Hustle Up, President Trump

Matthew McMullan

Matthew McMullan Communications Manager, Alliance for American Manufacturing

On Tuesday dozens of steelworkers were on Capitol Hill, urging members of Congress to lean on the Trump administration to complete the Section 232 investigations into steel imports.  

Today, they sat down with Commerce Department officials, spoke by phone with Secretary Wilbur Ross and made the same request: Finish what you started.

“We told them 'you said you were going to do something, now you have to act,'” said Tom Conway with the United Steelworkers.

They’ve got a point. When President Trump announced these investigations in April, he was bound by the letter of the law to conclude them in 270 days – approximately nine months. The president assured everyone they wouldn’t need that long, and was transparent about what the outcome would be. “Steel folks are gonna be very happy,” he said in June.

But the steel folks aren’t happy, President Trump. And with good reason: By announcing a big ruling on steel imports was coming and then putting off its outcome – Trump announced in July the ruling would be delayed – the White House has created a window for imports to jump in before it closes. And jump in they have; imports are up more than 21 percent in the first eight months of this year.   

The consequences of this overcapacity problem are long-documented. Only a small amount of steel is produced for defense purposes, it’s true – but it takes a lot of capital and R&D to produce the specialty metals required for military armaments.

If America wants to build its own F-35 jets, tanks, aircraft and troop carriers, it needs a healthy domestic steel industry that help produce them.

But if that industry is run out of business because the state-owned competition in China can’t (or won’t) stop flooding the steel market, America won’t have one.

What's more, that will be felt in local economies wrapped up in the industry’s success, in communities in Illinois, Minnesota, and Indiana.

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Reposted from AAM

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Photo by Gage Skidmore

Posted In: Allied Approaches, From Alliance for American Manufacturing

Union Matters

Failing Bridges Hold Public Hostage

From the USW

From tumbledown bridges to decrepit roads and failing water systems, crumbling infrastructure undermines America’s safety and prosperity. In coming weeks, Union Matters will delve into this neglect and the urgent need for a rebuilding campaign that creates jobs, fuels economic growth and revitalizes communities.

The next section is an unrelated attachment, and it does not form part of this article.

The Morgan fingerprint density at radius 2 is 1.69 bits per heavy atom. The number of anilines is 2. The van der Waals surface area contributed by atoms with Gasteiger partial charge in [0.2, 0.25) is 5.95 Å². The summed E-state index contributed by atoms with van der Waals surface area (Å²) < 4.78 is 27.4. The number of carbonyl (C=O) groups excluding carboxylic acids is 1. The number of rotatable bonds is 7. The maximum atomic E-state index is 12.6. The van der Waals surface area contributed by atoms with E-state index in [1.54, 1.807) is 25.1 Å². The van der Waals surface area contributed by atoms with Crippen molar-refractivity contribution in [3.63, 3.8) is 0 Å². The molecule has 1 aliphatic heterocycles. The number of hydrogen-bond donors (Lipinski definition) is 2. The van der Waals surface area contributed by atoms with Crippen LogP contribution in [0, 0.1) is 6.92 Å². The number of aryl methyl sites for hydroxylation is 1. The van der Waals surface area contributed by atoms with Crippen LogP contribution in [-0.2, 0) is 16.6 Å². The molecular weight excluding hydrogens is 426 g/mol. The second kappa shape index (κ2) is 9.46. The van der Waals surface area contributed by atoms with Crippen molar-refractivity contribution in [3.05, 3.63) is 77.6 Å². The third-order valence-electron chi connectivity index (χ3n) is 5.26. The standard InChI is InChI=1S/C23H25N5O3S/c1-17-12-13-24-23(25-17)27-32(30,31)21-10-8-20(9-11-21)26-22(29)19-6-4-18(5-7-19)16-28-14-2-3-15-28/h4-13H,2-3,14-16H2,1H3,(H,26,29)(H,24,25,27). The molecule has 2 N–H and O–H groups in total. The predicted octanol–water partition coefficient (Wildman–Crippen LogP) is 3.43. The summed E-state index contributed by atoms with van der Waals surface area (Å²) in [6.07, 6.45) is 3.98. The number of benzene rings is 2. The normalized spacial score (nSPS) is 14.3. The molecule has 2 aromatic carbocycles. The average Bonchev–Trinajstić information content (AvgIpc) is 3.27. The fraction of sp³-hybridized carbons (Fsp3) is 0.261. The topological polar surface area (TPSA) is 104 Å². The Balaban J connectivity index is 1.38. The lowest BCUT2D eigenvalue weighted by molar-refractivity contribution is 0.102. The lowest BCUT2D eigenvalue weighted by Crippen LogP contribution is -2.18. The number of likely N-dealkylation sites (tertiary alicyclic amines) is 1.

The Seattle Department of Transportation (SDOT) gave the public just a few hours’ notice before closing a major bridge in March, citing significant safety concerns.

The West Seattle Bridge functioned as an essential component of  the city’s local and regional transportation network, carrying 125,000 travelers a day while serving Seattle’s critical maritime and freight industries. Closing it was a huge blow to the city and its citizens. 

Yet neither Seattle’s struggle with bridge maintenance nor the inconvenience now facing the city’s motorists is unusual. Decades of neglect left bridges across the country crumbling or near collapse, requiring a massive investment to keep traffic flowing safely.

When they opened it in 1984, officials predicted the West Seattle Bridge would last 75 years.

But in 2013, cracks started appearing in the center span’s box girders, the main horizontal support beams below the roadway. These cracks spread 2 feet in a little more than two weeks, prompting the bridge’s closure.

And it’s still at risk of falling.  

The city set up an emergency alert system so those in the “fall zone” could be quickly evacuated if the bridge deteriorates to the point of collapse.

More than one-third of U.S. bridges similarly need repair work or replacement, a reminder of America’s urgent need to invest in long-ignored infrastructure.

Fixing or replacing America’s bridges wouldn’t just keep Americans moving. It would also provide millions of family-supporting jobs for steel and cement workers, while also boosting the building trades and other industries.

With bridges across the country close to failure and millions unemployed, America needs a major infrastructure campaign now more than ever.

 

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There is Dignity in All Work

There is Dignity in All Work